Drug/DNA combination could offer longer-lasting more efficient flu vaccine
Research from Sweden suggests that adding the drug tucaresol to plasmid DNA influenza vaccines could offer longer-lasting and more efficient protection against the influenza virus. The findings appear in the October 2004 issue of the Journal of Virology.
Annual flu epidemics continue to pose major health problems worldwide despite yearly vaccination efforts. Studies indicate protection offered by the current vaccine to be short-lived and only capable of targeting specific strains of the virus. Because influenza strains are highly variable, a vaccine with higher efficacy is necessary.
DNA vaccines differ from traditional vaccines in that they are entirely gene-based and are designed to target genes intracellularly. Researchers are actively pursuing Plasmid DNA (pDNA) vaccines as a favorable new form of vaccination as studies show they are quick to generate (days or weeks vs. months or years), are cost effective, and could offer long-term protection against various infectious diseases.
The pDNA vaccine specific to this study contains conserved genes from the flu virus, and although safer due to its lack of live viral strains, has shown to be weaker in inducing immune responses. Tucaresol, a drug that stimulates the immune system, is capable of interacting with molecules on the surface of T cells and was recently noted for its ability to enhance immune responses resulting from pDNA vaccinations.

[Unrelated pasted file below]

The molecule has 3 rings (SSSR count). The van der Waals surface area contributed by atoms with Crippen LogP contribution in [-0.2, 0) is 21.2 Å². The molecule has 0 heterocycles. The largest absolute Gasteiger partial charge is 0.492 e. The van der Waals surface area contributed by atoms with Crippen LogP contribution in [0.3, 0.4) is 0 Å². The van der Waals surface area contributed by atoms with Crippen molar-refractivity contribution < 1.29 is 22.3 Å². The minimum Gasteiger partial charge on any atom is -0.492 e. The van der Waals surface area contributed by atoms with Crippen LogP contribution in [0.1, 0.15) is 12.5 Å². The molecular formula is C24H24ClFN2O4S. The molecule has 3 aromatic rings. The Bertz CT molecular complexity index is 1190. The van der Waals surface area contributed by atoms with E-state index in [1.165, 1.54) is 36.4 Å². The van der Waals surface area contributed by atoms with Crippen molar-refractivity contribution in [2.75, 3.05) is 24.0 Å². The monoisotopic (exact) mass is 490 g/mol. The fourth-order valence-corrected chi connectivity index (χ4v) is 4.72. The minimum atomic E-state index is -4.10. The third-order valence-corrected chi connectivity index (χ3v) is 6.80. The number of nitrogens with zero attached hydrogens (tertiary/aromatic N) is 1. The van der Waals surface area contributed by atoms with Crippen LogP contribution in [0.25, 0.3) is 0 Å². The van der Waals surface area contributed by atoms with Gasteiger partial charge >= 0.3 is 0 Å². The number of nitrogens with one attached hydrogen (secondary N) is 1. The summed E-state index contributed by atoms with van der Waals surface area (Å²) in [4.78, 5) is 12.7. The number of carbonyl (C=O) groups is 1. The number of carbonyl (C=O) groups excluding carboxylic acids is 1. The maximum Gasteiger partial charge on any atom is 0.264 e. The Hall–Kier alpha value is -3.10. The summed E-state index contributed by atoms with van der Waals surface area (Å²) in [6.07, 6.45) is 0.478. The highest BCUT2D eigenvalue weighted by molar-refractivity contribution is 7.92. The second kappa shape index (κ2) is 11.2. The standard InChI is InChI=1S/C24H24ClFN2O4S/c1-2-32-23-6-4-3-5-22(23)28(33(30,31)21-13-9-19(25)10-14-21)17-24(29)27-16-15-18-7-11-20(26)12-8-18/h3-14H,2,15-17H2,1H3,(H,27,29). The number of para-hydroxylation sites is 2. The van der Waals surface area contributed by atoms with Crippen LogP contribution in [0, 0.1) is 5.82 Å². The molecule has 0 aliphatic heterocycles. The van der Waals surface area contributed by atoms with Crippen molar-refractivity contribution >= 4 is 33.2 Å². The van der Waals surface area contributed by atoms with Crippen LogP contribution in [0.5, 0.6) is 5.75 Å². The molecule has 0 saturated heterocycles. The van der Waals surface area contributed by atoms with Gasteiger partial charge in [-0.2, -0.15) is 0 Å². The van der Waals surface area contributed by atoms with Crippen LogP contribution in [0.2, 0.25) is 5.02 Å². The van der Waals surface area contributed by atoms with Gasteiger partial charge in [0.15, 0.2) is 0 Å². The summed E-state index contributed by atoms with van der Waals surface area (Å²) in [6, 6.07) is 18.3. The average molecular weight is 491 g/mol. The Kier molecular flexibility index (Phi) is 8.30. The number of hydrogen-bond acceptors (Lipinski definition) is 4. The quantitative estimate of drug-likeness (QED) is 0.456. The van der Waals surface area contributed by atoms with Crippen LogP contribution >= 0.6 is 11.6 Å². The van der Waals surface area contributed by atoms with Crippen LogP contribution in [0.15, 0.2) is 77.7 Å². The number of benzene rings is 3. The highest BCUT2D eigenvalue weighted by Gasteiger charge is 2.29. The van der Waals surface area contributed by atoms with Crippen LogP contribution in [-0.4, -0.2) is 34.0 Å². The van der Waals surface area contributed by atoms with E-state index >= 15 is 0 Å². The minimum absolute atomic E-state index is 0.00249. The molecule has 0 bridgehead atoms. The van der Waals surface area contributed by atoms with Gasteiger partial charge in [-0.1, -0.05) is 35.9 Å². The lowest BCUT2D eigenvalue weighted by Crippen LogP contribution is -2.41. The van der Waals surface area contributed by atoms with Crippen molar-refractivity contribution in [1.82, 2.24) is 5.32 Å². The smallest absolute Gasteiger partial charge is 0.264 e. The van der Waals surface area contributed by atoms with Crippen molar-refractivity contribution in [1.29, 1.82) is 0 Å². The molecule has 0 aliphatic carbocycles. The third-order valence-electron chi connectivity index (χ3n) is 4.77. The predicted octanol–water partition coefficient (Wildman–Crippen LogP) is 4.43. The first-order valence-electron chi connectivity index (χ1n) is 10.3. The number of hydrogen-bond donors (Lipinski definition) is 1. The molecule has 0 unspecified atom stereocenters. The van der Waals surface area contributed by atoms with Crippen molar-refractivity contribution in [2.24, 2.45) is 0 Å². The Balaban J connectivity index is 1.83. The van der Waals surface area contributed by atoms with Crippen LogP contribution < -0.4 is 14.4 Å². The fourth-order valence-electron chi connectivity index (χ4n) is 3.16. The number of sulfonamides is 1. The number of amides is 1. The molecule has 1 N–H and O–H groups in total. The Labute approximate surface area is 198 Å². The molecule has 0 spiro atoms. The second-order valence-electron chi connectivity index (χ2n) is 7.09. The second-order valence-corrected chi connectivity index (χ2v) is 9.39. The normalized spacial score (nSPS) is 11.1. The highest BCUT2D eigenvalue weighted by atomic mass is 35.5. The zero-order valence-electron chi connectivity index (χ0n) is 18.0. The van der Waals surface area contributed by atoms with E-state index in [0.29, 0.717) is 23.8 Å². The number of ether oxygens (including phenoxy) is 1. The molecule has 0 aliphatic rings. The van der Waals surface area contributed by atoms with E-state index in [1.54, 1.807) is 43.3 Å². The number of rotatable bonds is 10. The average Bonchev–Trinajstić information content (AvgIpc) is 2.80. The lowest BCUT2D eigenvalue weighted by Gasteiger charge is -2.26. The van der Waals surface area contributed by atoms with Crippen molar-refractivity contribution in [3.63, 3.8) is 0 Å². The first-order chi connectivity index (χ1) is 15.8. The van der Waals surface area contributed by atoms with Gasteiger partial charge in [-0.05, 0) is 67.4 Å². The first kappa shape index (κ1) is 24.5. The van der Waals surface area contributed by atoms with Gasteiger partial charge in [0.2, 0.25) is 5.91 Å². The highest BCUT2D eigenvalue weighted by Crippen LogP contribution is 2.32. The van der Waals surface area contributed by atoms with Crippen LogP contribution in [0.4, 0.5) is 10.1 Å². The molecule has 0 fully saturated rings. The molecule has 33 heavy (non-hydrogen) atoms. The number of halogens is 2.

"Optimally, such a vaccine should be capable of inducing protection against heterologous virus strains and should induce long-lived responses and be highly efficient," say the researchers.
In the study mice challenged with two strains of the influenza virus were immunized with the pDNA vaccine and administered tucaresol. Researchers found that the combination provided enhanced protection, resulting in increased survival in both groups due to elevated immune response.
"Our data suggest a simple and direct modification to enhance gene gun-based pDNA immunization against influenza," say the researchers. "Such a vaccination strategy is predicted to be safe and efficient and would result in long-lasting protection against heterologous strains of the virus."
Source: Eurekalert & othersLast reviewed: By John M. Grohol, Psy.D. on 21 Feb 2009
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